So just like that, Penn State had a 14-0 lead 5 minutes in. Purdue did manage to come back, and even led briefly in the second half, but Penn State, to their credit, managed to regain control late and held on for the win.

The big story here was rebounding - Penn State rebounded over half of their misses, and it's very tough to beat a team that does that. We most often think of Robbie Hummel as an outstanding offensive player, which he is, but he's also Purdue's best defensive rebounder by a large margin. Even with Hummel, Purdue is a mediocre rebounding team; without him, they're downright awful.

Andrew Jones had 8 offensive rebounds to spearhead Penn State's bonanza, while Talor Battle and Stanley Pringle scored 21 and 18 points respectively. E'Twaun Moore led Purdue with 21 points on 14 shots.

It's unclear whether Hummel will be healthy enough to play against Wisconsin this Sunday, although it sounds possible. Another home loss to go to 0-3 would seriously threaten Purdue's conference title hopes. Penn State picked up a nice resume win, as I'm not sure that the selection committee would look close enough to realize that they beat a shorthanded Purdue squad. Box score.

In the other matchup of the night, Michigan State held serve at home to go to 3-0, defeating Ohio State by a score of 67-58. This game was tight until a 12-0 Spartans run late in the first half, and OSU was never really able to make much of a dent in the margin.

In a disturbing trend, Ohio State's once-stout defense again allowed more than a point per possession - actually 1.11 points per possession. Now, that's below Michigan State's adjusted efficiency for the season (1.16), but not by much. That's now four straight games in which a Buckeye opponent scored at least 1.07 points per possession. That streak should end promptly, as Ohio State next faces Houston Baptist and Indiana, but Thad Matta will have to figure something out defensively if the Buckeyes hope to contend in the conference.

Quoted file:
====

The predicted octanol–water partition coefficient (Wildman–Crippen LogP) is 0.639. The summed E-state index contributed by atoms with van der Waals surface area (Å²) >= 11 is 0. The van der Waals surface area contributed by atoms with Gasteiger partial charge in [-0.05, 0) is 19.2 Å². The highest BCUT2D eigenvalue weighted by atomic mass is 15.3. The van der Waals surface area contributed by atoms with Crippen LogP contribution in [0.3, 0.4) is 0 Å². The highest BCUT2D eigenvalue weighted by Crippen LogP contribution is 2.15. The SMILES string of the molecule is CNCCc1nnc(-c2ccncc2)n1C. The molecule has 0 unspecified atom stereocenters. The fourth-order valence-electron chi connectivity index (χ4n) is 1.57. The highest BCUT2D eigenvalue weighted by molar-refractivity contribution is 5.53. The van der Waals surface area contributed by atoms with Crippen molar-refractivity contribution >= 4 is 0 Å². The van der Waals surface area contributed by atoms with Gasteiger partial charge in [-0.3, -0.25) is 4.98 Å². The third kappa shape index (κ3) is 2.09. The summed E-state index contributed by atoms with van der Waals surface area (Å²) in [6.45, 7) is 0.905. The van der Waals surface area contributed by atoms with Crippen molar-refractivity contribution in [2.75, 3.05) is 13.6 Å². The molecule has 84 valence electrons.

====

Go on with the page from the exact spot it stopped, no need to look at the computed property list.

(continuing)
Michigan State did two things well - grab offensive rebounds and get to the foul line. Kalin Lucas led them in the latter, helping him net 20 points on just 8 shots. Raymar Morgan had a 13-10 double-double, and Goran Suton came oh-so-close with 9 and 9. Box score.

Here's tonight's games (all times CT):

5:30pm - Michigan at Indiana - Big Ten Network
7:30pm - Northwestern at Wisconsin - Big Ten Network

Tuesday, January 6, 2009

Where has Ohio State's defense gone?

Through most of the non-conference season, Ohio State was an elite team defensively. And just like last year (and the year before that), it was a combination of two point defense and an aversion to fouling opponents that drove the defense. But in each of the last 3 games, Ohio State's defense has been torched, giving up 1.15 points per possession. Now, there are a couple of obvious things that could be at work here. For one, the Buckeyes lost David Lighty just prior to these games. Second, the likes of West Virginia, Iowa, and Minnesota are a bit more formidable than Samford, Delaware State, and Bowling Green.

But I think there's more to the story here. For one, OSU's defense was already showing cracks before Lighty went down (mighty Jacksonville averaged more than a point a possession). And OSU had no defensive issues against Notre Dame, Miami, and Butler. So what's the problem? Well, let's take a look at how the Buckeyes are giving up points over these three games (season numbers in parenthesis):

2P%: 53% (43.1)
3P%: 38% (32.8)
Block%: 11% (19.3)
Steal%: 10.5% (11.8)
Opp. Off Reb%: 36.3% (33.3%)

From the looks of it, everything took a dip, which isn't surprising given the swing in the defense. But the biggest swing appears to be in the 2 point percentage, and the accompanying block percentage. And for that, the problem is clear - Dallas Lauderdale is no longer going nuts. His Block Percentage has dipped below 15.0, and it wasn't that long ago that it was about 25.0. For that swing to occur, his Block percentage was well below either of those numbers for this three game stretch. Consider that he had 28 blocks through OSU's first 6 games, and that over the last 6 he's had just 7 blocks. This decline provides an incredible "boost" to opponents' 2 point percentage.

The problem with OSU's defense is that Dallas Lauderdale is not Superman. We all knew that he wasn't, but what we didn't know until now is whether the Buckeyes needed him to be in order to field an elite defense. Ohio State's D will still be a formidable one, but not one that will allow the offense to disappear (like it did against West Virginia and Minnesota) and still get wins.

Regression to the mean is an evil mistress.

Tune in tonight to see if Dallas can don the cape against what is likely the Big Ten's best front line.